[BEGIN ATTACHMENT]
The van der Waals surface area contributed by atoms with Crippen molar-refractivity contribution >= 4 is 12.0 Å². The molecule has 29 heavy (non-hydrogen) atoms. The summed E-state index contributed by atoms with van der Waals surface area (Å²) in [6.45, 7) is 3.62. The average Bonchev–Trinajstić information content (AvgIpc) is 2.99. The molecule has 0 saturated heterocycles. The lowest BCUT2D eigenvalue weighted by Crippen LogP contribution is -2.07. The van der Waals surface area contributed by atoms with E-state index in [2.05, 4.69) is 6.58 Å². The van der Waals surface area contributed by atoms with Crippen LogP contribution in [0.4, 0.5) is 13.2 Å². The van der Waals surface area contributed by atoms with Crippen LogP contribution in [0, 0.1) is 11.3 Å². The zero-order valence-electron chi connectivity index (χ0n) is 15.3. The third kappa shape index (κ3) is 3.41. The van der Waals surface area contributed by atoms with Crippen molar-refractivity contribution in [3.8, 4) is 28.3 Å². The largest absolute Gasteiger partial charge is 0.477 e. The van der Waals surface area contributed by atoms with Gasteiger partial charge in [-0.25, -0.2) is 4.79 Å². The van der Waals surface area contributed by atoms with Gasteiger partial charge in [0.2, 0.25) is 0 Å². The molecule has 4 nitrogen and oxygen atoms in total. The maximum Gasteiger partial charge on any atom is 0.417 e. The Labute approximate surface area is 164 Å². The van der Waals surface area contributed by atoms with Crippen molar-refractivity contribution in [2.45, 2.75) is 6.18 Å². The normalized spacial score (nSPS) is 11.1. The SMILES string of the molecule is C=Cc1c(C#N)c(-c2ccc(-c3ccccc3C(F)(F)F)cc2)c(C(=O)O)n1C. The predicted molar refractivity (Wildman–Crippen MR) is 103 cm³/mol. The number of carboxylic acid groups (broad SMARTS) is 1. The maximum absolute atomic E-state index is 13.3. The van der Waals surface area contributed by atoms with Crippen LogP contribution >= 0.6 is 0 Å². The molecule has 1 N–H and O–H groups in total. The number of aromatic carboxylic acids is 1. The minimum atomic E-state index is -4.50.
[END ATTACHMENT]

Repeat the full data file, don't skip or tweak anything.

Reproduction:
The van der Waals surface area contributed by atoms with Crippen molar-refractivity contribution >= 4 is 12.0 Å². The molecule has 29 heavy (non-hydrogen) atoms. The summed E-state index contributed by atoms with van der Waals surface area (Å²) in [6.45, 7) is 3.62. The average Bonchev–Trinajstić information content (AvgIpc) is 2.99. The molecule has 0 saturated heterocycles. The lowest BCUT2D eigenvalue weighted by Crippen LogP contribution is -2.07. The van der Waals surface area contributed by atoms with E-state index in [2.05, 4.69) is 6.58 Å². The van der Waals surface area contributed by atoms with Crippen LogP contribution in [0.4, 0.5) is 13.2 Å². The van der Waals surface area contributed by atoms with Crippen LogP contribution in [0, 0.1) is 11.3 Å². The zero-order valence-electron chi connectivity index (χ0n) is 15.3. The third kappa shape index (κ3) is 3.41. The van der Waals surface area contributed by atoms with Crippen molar-refractivity contribution in [3.8, 4) is 28.3 Å². The largest absolute Gasteiger partial charge is 0.477 e. The van der Waals surface area contributed by atoms with Gasteiger partial charge in [-0.25, -0.2) is 4.79 Å². The van der Waals surface area contributed by atoms with Gasteiger partial charge in [0.2, 0.25) is 0 Å². The molecule has 4 nitrogen and oxygen atoms in total. The maximum Gasteiger partial charge on any atom is 0.417 e. The Labute approximate surface area is 164 Å². The van der Waals surface area contributed by atoms with Crippen molar-refractivity contribution in [2.45, 2.75) is 6.18 Å². The normalized spacial score (nSPS) is 11.1. The SMILES string of the molecule is C=Cc1c(C#N)c(-c2ccc(-c3ccccc3C(F)(F)F)cc2)c(C(=O)O)n1C. The predicted molar refractivity (Wildman–Crippen MR) is 103 cm³/mol. The number of carboxylic acid groups (broad SMARTS) is 1. The maximum absolute atomic E-state index is 13.3. The van der Waals surface area contributed by atoms with Crippen LogP contribution >= 0.6 is 0 Å². The molecule has 1 N–H and O–H groups in total. The number of aromatic carboxylic acids is 1. The minimum atomic E-state index is -4.50.